Concerning The Error of Extremism
Editorial Note: The following philosophical definition and explanation of extremism is taken from Part Three of David Myatt’s book The Numinous Way of Pathei-Mathos, available both in printed format (ISBN 978-1484096642) and as a gratis open access pdf document from the Opera Omina page of Myatt’s weblog or directly from here. The book outlines Myatt’s Philosophy of Pathei-Mathos, also known as The Numinous Way. Myatt’s definition and explanation of extremism is derived from his forty years as an extremist and from his own pathei mathos, his own learning from those forty years.
Extremism – as defined and understood by the philosophy of pathei-mathos – is a modern example of the error of hubris. An outward expression – codified in an ideology – of a bad individual physis (of a bad or faulty or misguided or underdeveloped/unmatured individual nature); of a lack of inner balance in individuals; of a lack of empathy and of pathei-mathos.
There is thus, in extremists, an ignorance of the true nature of Being and beings, and a lack of appreciation of or a wilful rejection of the numinous, as well as a distinct lack of or an aversion to personal humility, for it is the nature of the extremist that they are convinced and believe that ‘they know’ that the ideology/party/movement/group/faith that they accept or adhere to – or the leader that they follow – have/has the right answers, the correct solutions, to certain problems which they faithfully assert exist in society and often in human beings.
This conviction, this arrogance of belief, or this reliance on the assessment of someone else (some leader), combined with a lack of empathy and a lack of the insight and the self-knowing wrought by pathei-mathos, causes or greatly enhances an existing inner/interior dissatisfaction (an unbalance, a lack of harmony) within them in regard to what-is, so that some vision, some ideal, of the future – of society – becomes more important to them, more real, more meaningful, than people, than life, as people and life are now. Thus, they with their ideology, their faith, with and because of their dissatisfaction, possess or develope an urge to harshly interfere, continually finding fault with people, with society, with life itself, and so strive – mostly violently, hatefully, unethically, and with prejudice and often with anger – to undermine, to violently change, to ‘revolutionize’, or to destroy, what-is.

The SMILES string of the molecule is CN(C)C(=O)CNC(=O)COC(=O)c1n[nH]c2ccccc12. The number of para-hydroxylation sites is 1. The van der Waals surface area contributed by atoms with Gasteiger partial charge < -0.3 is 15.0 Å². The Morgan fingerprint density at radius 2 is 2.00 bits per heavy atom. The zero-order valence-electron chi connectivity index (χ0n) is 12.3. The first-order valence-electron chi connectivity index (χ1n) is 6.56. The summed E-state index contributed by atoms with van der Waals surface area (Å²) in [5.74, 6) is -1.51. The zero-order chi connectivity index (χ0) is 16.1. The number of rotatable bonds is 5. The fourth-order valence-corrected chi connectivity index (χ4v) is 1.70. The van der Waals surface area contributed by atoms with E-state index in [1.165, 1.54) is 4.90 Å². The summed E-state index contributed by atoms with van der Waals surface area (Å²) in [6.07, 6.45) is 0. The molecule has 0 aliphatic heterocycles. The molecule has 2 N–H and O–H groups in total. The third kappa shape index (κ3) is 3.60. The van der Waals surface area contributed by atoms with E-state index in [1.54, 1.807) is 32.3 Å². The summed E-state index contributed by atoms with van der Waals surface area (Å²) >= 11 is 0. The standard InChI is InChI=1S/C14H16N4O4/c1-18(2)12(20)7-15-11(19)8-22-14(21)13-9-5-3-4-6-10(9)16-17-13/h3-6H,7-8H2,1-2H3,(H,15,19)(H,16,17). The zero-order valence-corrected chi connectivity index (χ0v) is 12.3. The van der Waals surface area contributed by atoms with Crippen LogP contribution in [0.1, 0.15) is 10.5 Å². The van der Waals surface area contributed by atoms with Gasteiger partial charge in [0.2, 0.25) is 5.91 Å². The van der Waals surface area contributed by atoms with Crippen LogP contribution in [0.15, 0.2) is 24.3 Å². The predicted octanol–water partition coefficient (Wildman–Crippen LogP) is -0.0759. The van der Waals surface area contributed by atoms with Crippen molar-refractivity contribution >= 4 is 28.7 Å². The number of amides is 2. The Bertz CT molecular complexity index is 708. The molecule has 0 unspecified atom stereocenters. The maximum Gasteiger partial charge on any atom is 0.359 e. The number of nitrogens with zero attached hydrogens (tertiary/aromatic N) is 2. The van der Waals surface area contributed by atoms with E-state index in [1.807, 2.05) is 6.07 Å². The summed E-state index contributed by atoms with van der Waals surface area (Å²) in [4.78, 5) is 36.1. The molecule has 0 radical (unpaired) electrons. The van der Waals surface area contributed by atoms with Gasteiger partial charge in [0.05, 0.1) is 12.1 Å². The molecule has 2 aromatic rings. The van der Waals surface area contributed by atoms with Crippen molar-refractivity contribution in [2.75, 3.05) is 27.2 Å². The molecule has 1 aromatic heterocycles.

In simple terms, extremists fail to understand, to appreciate, to know, to apprehend, what is important about human beings and human living; what the simple reality, the simple nature, the real physis, of the majority of human beings and of society is and are, and thus what innocence means and implies. That is, there is a failure to know, to appreciate, what is good, and natural and numinous and innocent, in respect of human beings and of society. A failure to know, a failure to appreciate, a failure to feel what it is that empathy and pathei-mathos provide: the wisdom of our personal nature and personal needs; of our physis as rational – as balanced – human beings possessed of certain qualities, certain virtues, or capable of developing balance, capable of developing certain qualities, certain virtues, and thus having or of developing the ability to live in a certain manner: with fairness, with love, and without hatred and prejudice.
What is good, and natural – what should thus be appreciated, and respected, and not profaned by the arrogance (the hubris) of the extremist, and what empathy and pathei-mathos reveal – are the desire for personal love and the need to be loyally loved; the need for a family and the bonds of love within a family that lead to the desire to protect, care for, work for, and if necessary defend one’s loved ones. The desire for a certain security and stability and peace, manifest in a home, in sufficiency of food, in playfulness, in friends, in tolerance, in a lack of danger. The need for the dignity, the self-respect, that work, that giving love and being loved, provide.